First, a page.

Un graphical abstract tratto dalla rivista online Cell
I Graphical Abstract (abstract grafici?) sono una sintesi espressa in forma visiva del contenuto di un articolo scientifico.
Non li ho mai incontrati in articoli scientifici nell’ambito delle scienze umane. Ho scoperto la loro importanza in ambiti come la biologia e la chimica grazie a Giorgio Napolitani, un ricercatore in immunologia dell’Università di Oxford, con cui parlavo del rapporto tra grafica e comunicazione scientifica.
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The image below is a screen shot of http://www.repubblica.it taken on January 13th, 2011 at 10:05 am.
The yellow line indicates the position of the news about Southern Sudan Independence Referendum.
I will take the same screen shot in the next 6 days at the same hour to show the trend and at the end I will post the result.
Some time ago Giovanni Lussu pointed out an article to me: “pages 47-66 [ Typographica 12], entitled Emphatic fist, informative arrow, with a short text by Edward Wright commenting some pictures by Herbert Spencer of fists (…) and arrows (…).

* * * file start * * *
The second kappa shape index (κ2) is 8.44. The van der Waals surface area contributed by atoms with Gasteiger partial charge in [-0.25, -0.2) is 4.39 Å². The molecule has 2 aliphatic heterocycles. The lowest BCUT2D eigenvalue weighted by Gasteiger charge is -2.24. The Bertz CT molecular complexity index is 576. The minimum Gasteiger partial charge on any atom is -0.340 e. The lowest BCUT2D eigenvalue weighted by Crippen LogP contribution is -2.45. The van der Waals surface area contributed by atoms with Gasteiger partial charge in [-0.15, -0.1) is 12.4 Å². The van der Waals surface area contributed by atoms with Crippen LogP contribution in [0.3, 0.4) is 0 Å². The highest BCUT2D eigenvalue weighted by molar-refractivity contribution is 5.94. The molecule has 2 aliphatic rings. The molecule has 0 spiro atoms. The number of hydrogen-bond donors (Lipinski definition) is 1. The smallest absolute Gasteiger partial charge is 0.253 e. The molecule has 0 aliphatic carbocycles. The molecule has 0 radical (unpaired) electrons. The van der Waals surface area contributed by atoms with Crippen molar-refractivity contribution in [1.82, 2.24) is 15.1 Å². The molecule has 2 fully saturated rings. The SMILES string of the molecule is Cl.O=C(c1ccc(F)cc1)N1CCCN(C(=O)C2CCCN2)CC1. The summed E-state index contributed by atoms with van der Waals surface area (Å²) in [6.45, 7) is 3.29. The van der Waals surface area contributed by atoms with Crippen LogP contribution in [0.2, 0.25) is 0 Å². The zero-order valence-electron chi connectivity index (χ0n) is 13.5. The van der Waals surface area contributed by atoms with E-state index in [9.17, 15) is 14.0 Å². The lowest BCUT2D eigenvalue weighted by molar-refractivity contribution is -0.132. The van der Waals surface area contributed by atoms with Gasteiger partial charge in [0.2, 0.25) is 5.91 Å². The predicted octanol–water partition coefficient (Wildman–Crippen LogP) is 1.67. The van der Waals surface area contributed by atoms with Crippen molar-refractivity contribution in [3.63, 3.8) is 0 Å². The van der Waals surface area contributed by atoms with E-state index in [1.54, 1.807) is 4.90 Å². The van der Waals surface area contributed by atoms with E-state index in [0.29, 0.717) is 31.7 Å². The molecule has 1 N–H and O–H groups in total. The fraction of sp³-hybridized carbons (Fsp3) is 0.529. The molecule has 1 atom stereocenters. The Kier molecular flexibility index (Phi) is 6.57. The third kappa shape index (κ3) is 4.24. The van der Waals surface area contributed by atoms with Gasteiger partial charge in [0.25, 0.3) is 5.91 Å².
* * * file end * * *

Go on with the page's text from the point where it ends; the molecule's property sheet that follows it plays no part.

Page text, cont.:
The article ends this way: “The sign on the highways is really not an arrow at all; it is a diagram which can change direction and be read from a distance at windscreen level. We can call them arrows because ‘arrow’ now means a certain kind of sign”.
1. There are several pointer of sense AND direction (such as fists or aztec footprints (meaning also “movement” or showing a sequence) or even medieval phylakterion);
2. and arrow is used not only to point a “sense” but also to show a sort of hierarchy in the synsemic text (for exemple, on one side of the arrow there is the main text on the other the “explanation”, or the “note”) or simply to “point out” something in the text.
Acupuncture chart from the Ming Dynasty. The "pointer" is used to create a hierarchy between the main text and the explanations.
Letter by Galileo to Leonardo Donato, 1609
Some very short notes about the history of the arrow as a graphic sign (there are four previous posts on this topic in italian: 1, 2, 3, 4).
The discussion started from the article “Mapping symbols to response modalities: Interference effects on Stroop-like tasks”(pdf) presenting a Stroop-like experiment on the interference between a word and an “arrow”.
In a few words, from the abstract: “The subjects were required to respond to one stimulus — an arrow (e.g., →) or a word (e.g., left) — and ignore the other”.
The most important result of the experiment, in brief, is that when the subjects have to act (pressing a key), arrow is stronger than letters, while when the subject have to vocalize the arrow is weaker than letters.
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